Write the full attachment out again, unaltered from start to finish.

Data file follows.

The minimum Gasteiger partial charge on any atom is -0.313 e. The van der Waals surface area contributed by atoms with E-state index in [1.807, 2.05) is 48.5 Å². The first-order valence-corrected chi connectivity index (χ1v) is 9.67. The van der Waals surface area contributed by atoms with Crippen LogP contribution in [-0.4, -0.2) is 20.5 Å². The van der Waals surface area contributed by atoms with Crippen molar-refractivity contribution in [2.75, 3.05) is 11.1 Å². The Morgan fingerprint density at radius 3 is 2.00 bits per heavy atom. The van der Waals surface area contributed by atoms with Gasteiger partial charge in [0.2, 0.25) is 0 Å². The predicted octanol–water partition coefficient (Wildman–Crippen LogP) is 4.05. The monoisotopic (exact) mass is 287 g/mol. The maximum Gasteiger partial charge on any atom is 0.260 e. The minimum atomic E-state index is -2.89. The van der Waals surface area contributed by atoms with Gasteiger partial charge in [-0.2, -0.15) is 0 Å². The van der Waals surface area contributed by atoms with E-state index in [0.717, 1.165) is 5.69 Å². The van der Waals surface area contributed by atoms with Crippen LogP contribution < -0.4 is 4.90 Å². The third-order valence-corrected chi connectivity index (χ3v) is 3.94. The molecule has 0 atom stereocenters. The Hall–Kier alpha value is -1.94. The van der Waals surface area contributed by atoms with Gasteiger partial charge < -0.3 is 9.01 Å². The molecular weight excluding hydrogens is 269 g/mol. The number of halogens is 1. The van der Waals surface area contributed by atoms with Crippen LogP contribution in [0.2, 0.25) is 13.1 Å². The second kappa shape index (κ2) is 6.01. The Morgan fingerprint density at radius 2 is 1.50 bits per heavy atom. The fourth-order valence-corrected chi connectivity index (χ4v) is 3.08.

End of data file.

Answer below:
The minimum Gasteiger partial charge on any atom is -0.313 e. The van der Waals surface area contributed by atoms with E-state index in [1.807, 2.05) is 48.5 Å². The first-order valence-corrected chi connectivity index (χ1v) is 9.67. The van der Waals surface area contributed by atoms with Crippen LogP contribution in [-0.4, -0.2) is 20.5 Å². The van der Waals surface area contributed by atoms with Crippen molar-refractivity contribution in [2.75, 3.05) is 11.1 Å². The Morgan fingerprint density at radius 3 is 2.00 bits per heavy atom. The van der Waals surface area contributed by atoms with Gasteiger partial charge in [0.2, 0.25) is 0 Å². The predicted octanol–water partition coefficient (Wildman–Crippen LogP) is 4.05. The monoisotopic (exact) mass is 287 g/mol. The maximum Gasteiger partial charge on any atom is 0.260 e. The minimum atomic E-state index is -2.89. The van der Waals surface area contributed by atoms with Gasteiger partial charge in [-0.2, -0.15) is 0 Å². The van der Waals surface area contributed by atoms with E-state index in [0.717, 1.165) is 5.69 Å². The van der Waals surface area contributed by atoms with Crippen LogP contribution < -0.4 is 4.90 Å². The third-order valence-corrected chi connectivity index (χ3v) is 3.94. The molecule has 0 atom stereocenters. The Hall–Kier alpha value is -1.94. The van der Waals surface area contributed by atoms with Gasteiger partial charge < -0.3 is 9.01 Å². The molecular weight excluding hydrogens is 269 g/mol. The number of halogens is 1. The van der Waals surface area contributed by atoms with Crippen LogP contribution in [0.2, 0.25) is 13.1 Å². The second kappa shape index (κ2) is 6.01. The Morgan fingerprint density at radius 2 is 1.50 bits per heavy atom. The fourth-order valence-corrected chi connectivity index (χ4v) is 3.08.